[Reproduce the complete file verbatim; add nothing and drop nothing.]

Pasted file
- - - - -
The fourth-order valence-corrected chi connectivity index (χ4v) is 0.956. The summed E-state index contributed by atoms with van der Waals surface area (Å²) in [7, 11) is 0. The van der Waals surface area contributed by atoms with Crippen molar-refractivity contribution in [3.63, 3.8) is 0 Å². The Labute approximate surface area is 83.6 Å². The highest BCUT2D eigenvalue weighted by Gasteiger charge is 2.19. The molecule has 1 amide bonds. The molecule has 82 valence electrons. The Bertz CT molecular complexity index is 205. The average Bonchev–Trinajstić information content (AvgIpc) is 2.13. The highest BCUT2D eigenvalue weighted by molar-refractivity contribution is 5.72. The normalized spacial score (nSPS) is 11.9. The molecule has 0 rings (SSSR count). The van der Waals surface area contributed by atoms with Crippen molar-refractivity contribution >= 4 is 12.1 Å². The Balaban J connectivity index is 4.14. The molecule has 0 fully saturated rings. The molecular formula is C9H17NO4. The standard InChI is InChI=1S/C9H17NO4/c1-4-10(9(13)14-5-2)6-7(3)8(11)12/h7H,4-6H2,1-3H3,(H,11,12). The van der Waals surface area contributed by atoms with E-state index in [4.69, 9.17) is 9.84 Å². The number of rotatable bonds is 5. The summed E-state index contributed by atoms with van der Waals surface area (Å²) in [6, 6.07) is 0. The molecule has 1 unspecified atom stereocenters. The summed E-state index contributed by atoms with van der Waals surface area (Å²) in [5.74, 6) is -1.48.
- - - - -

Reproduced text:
The fourth-order valence-corrected chi connectivity index (χ4v) is 0.956. The summed E-state index contributed by atoms with van der Waals surface area (Å²) in [7, 11) is 0. The van der Waals surface area contributed by atoms with Crippen molar-refractivity contribution in [3.63, 3.8) is 0 Å². The Labute approximate surface area is 83.6 Å². The highest BCUT2D eigenvalue weighted by Gasteiger charge is 2.19. The molecule has 1 amide bonds. The molecule has 82 valence electrons. The Bertz CT molecular complexity index is 205. The average Bonchev–Trinajstić information content (AvgIpc) is 2.13. The highest BCUT2D eigenvalue weighted by molar-refractivity contribution is 5.72. The normalized spacial score (nSPS) is 11.9. The molecule has 0 rings (SSSR count). The van der Waals surface area contributed by atoms with Crippen molar-refractivity contribution >= 4 is 12.1 Å². The Balaban J connectivity index is 4.14. The molecule has 0 fully saturated rings. The molecular formula is C9H17NO4. The standard InChI is InChI=1S/C9H17NO4/c1-4-10(9(13)14-5-2)6-7(3)8(11)12/h7H,4-6H2,1-3H3,(H,11,12). The van der Waals surface area contributed by atoms with E-state index in [4.69, 9.17) is 9.84 Å². The number of rotatable bonds is 5. The summed E-state index contributed by atoms with van der Waals surface area (Å²) in [6, 6.07) is 0. The molecule has 1 unspecified atom stereocenters. The summed E-state index contributed by atoms with van der Waals surface area (Å²) in [5.74, 6) is -1.48.